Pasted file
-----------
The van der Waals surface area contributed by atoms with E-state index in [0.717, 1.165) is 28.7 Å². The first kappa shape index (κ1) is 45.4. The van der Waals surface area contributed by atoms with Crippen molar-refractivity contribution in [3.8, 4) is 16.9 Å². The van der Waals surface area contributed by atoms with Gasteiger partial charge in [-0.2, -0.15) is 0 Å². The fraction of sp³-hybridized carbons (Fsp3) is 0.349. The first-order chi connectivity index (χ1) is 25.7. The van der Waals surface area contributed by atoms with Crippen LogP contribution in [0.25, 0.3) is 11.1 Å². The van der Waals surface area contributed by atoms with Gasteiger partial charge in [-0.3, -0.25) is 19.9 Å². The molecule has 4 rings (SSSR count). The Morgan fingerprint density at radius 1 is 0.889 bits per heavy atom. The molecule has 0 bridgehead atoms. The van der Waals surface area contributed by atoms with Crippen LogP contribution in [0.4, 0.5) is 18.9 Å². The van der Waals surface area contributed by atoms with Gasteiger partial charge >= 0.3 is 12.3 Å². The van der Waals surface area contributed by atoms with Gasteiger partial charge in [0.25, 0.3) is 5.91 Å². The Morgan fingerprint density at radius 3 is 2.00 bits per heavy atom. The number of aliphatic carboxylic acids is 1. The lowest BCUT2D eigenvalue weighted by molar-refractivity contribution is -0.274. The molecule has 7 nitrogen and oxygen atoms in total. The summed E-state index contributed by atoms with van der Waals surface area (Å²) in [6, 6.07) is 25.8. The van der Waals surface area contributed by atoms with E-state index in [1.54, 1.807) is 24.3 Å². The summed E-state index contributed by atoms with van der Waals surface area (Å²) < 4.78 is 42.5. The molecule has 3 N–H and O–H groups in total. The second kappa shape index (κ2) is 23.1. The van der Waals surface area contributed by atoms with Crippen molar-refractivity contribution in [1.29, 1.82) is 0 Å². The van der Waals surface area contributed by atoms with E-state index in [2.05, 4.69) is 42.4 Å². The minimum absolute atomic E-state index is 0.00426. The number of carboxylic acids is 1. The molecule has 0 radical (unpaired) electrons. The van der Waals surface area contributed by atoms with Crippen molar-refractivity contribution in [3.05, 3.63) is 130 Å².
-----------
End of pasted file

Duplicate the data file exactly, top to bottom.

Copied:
The van der Waals surface area contributed by atoms with E-state index in [0.717, 1.165) is 28.7 Å². The first kappa shape index (κ1) is 45.4. The van der Waals surface area contributed by atoms with Crippen molar-refractivity contribution in [3.8, 4) is 16.9 Å². The van der Waals surface area contributed by atoms with Gasteiger partial charge in [-0.2, -0.15) is 0 Å². The fraction of sp³-hybridized carbons (Fsp3) is 0.349. The first-order chi connectivity index (χ1) is 25.7. The van der Waals surface area contributed by atoms with Crippen LogP contribution in [0.25, 0.3) is 11.1 Å². The van der Waals surface area contributed by atoms with Gasteiger partial charge in [-0.3, -0.25) is 19.9 Å². The molecule has 4 rings (SSSR count). The Morgan fingerprint density at radius 1 is 0.889 bits per heavy atom. The molecule has 0 bridgehead atoms. The van der Waals surface area contributed by atoms with Crippen LogP contribution in [0.4, 0.5) is 18.9 Å². The van der Waals surface area contributed by atoms with Gasteiger partial charge >= 0.3 is 12.3 Å². The van der Waals surface area contributed by atoms with Gasteiger partial charge in [0.25, 0.3) is 5.91 Å². The Morgan fingerprint density at radius 3 is 2.00 bits per heavy atom. The number of aliphatic carboxylic acids is 1. The lowest BCUT2D eigenvalue weighted by molar-refractivity contribution is -0.274. The molecule has 7 nitrogen and oxygen atoms in total. The summed E-state index contributed by atoms with van der Waals surface area (Å²) in [6, 6.07) is 25.8. The van der Waals surface area contributed by atoms with E-state index in [1.54, 1.807) is 24.3 Å². The summed E-state index contributed by atoms with van der Waals surface area (Å²) < 4.78 is 42.5. The molecule has 3 N–H and O–H groups in total. The second kappa shape index (κ2) is 23.1. The van der Waals surface area contributed by atoms with Crippen molar-refractivity contribution in [1.29, 1.82) is 0 Å². The van der Waals surface area contributed by atoms with E-state index in [2.05, 4.69) is 42.4 Å². The minimum absolute atomic E-state index is 0.00426. The number of carboxylic acids is 1. The molecule has 0 radical (unpaired) electrons. The van der Waals surface area contributed by atoms with Crippen molar-refractivity contribution in [3.05, 3.63) is 130 Å².